The Haufe Group

From specialized publisher to digital pionier

»We are a digital media group«

This statement from Markus Reithwiesner, CEO of the holding company of the Haufe Group, sums up a comprehensive transformation— and points to one of the rare success stories in the publishing and media industries in the last century.

Known as a specialized publisher that made its name with loose-leaf publications, the family-run company has evolved into a successful provider of digital workplace and enterprise solutions. Nowadays, the Haufe Group generates 95 percent of its revenues from digital products, such as online services for HR managers, accounting apps for independent contractors, and internet portals for tax experts. Demand for these online products is high, and has been driving double-digit growth for years now. The sales data reflect this as well. In 1990, the Haufe Group reported 50 million euros in sales; today, sales have reached nearly 300 million euros. The number of employees has increased from 330 to 1500. These figures send a clear signal.

What made Haufe seek change— and more importantly, how did the company successfully implement this transformation? 

The trigger was recognizing early on that the traditional business model threatened to crumble in the medium-term. The wave of digitalization has been more than obvious in the media and publishing industries. New technologies and changes in how media are consumed— faster, more mobile, more interactive— have triggered a radical break of historic proportions, forcing other media companies into existential crises. Revenues continue to dwindle, while new business models that take changing market conditions into account are still in rare supply. Haufe's management quickly realized that change was the only chance for survival.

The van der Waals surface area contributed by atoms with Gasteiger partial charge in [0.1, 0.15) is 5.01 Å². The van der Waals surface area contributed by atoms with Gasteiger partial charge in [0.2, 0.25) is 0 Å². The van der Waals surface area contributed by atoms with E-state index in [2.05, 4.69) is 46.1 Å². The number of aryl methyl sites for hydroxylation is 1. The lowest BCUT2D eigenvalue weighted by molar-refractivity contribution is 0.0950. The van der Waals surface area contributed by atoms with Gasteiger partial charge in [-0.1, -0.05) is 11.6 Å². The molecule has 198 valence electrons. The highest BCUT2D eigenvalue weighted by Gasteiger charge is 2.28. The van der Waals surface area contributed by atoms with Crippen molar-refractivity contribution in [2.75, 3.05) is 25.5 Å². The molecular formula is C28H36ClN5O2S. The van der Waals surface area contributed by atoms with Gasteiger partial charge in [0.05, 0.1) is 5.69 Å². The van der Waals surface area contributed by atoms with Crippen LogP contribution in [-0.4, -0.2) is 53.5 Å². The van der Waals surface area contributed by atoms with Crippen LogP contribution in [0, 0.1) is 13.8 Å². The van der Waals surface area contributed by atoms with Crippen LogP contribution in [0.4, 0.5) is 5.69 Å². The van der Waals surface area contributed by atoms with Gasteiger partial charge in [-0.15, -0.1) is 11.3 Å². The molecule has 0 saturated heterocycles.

Haufe had to 
reinvent itself

One major factor here was the acquisition of the software company Lexware, which enabled the Haufe Group to significantly expand its digital expertise in the 1990s.

The expansion of the product portfolio with digital workplace solutions opened up a new business segment for the company— in perfect sync with the times. Instead of theoretical information, customers wanted electronic tools that would make their everyday work life noticeably simpler. Apps, software programs, and social media platforms were in demand. This different array of products required a new way of thinking at the company. The paramount question became: What will help customers to work more successfully? The era of editors racking their brains over content alone was over.

The new, stronger customer focus required not only a new approach, but a completely new organizational structure. It had to become more flexible to better serve individual customer needs. Getting employees on board with this transformation process was not an easy task in the early 2000s. The digitalization boom was still far off, and there were no signs on the horizon of a publishing crisis. “Motivation and commitment were not exactly amazing,” remembers Reithwiesner. Why suddenly change a successful business model?

»Motivation and commitment were not exactly amazing«

Haufe focuses on keeping employees informed and involved. This approach was based on the conviction that employees can and do want to make a decisive contribution to success. The predominant dynamics of the market can only be solved with a corporate structure that includes employees, not with rigid structures and hierarchical organization. Haufe had nominated one hundred “digital prophets” from across its entire workforce to help implement this change , and to introduce it to the rest of their colleagues. This was the secret to the company’s successful transformation: Employees showed increased motivation and commitment to the expansion of the product portfolio into new business segments.

»And the journey has only just begun...«